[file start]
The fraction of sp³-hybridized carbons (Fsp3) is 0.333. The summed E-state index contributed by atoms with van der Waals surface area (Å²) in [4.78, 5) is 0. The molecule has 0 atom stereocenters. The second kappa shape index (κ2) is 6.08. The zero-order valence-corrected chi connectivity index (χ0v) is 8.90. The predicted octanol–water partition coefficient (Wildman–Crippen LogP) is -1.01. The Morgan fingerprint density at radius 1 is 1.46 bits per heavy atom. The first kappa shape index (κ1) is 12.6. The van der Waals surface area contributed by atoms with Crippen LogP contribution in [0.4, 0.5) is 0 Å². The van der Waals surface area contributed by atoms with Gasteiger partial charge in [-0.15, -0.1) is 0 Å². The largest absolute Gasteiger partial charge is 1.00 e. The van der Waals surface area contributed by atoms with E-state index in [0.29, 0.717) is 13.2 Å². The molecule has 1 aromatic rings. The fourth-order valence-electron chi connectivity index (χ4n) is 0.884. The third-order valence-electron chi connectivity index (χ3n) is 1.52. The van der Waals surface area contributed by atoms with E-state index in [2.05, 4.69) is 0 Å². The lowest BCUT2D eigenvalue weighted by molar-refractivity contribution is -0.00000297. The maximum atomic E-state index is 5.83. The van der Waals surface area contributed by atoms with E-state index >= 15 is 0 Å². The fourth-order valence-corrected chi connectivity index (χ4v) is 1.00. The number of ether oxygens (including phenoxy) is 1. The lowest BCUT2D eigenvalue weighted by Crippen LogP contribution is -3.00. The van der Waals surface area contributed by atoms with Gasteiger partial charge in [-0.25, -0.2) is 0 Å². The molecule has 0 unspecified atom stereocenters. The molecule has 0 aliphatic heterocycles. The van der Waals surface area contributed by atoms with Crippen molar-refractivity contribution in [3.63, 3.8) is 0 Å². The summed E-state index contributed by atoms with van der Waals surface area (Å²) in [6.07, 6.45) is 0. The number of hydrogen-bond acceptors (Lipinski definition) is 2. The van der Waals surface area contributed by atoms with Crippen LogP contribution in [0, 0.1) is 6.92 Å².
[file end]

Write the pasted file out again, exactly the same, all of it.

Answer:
The fraction of sp³-hybridized carbons (Fsp3) is 0.333. The summed E-state index contributed by atoms with van der Waals surface area (Å²) in [4.78, 5) is 0. The molecule has 0 atom stereocenters. The second kappa shape index (κ2) is 6.08. The zero-order valence-corrected chi connectivity index (χ0v) is 8.90. The predicted octanol–water partition coefficient (Wildman–Crippen LogP) is -1.01. The Morgan fingerprint density at radius 1 is 1.46 bits per heavy atom. The first kappa shape index (κ1) is 12.6. The van der Waals surface area contributed by atoms with Crippen LogP contribution in [0.4, 0.5) is 0 Å². The van der Waals surface area contributed by atoms with Gasteiger partial charge in [-0.15, -0.1) is 0 Å². The largest absolute Gasteiger partial charge is 1.00 e. The van der Waals surface area contributed by atoms with E-state index in [0.29, 0.717) is 13.2 Å². The molecule has 1 aromatic rings. The fourth-order valence-electron chi connectivity index (χ4n) is 0.884. The third-order valence-electron chi connectivity index (χ3n) is 1.52. The van der Waals surface area contributed by atoms with E-state index in [2.05, 4.69) is 0 Å². The lowest BCUT2D eigenvalue weighted by molar-refractivity contribution is -0.00000297. The maximum atomic E-state index is 5.83. The van der Waals surface area contributed by atoms with E-state index >= 15 is 0 Å². The fourth-order valence-corrected chi connectivity index (χ4v) is 1.00. The number of ether oxygens (including phenoxy) is 1. The lowest BCUT2D eigenvalue weighted by Crippen LogP contribution is -3.00. The van der Waals surface area contributed by atoms with Gasteiger partial charge in [-0.25, -0.2) is 0 Å². The molecule has 0 unspecified atom stereocenters. The molecule has 0 aliphatic heterocycles. The van der Waals surface area contributed by atoms with Crippen molar-refractivity contribution in [3.63, 3.8) is 0 Å². The summed E-state index contributed by atoms with van der Waals surface area (Å²) in [6.07, 6.45) is 0. The number of hydrogen-bond acceptors (Lipinski definition) is 2. The van der Waals surface area contributed by atoms with Crippen LogP contribution in [0, 0.1) is 6.92 Å².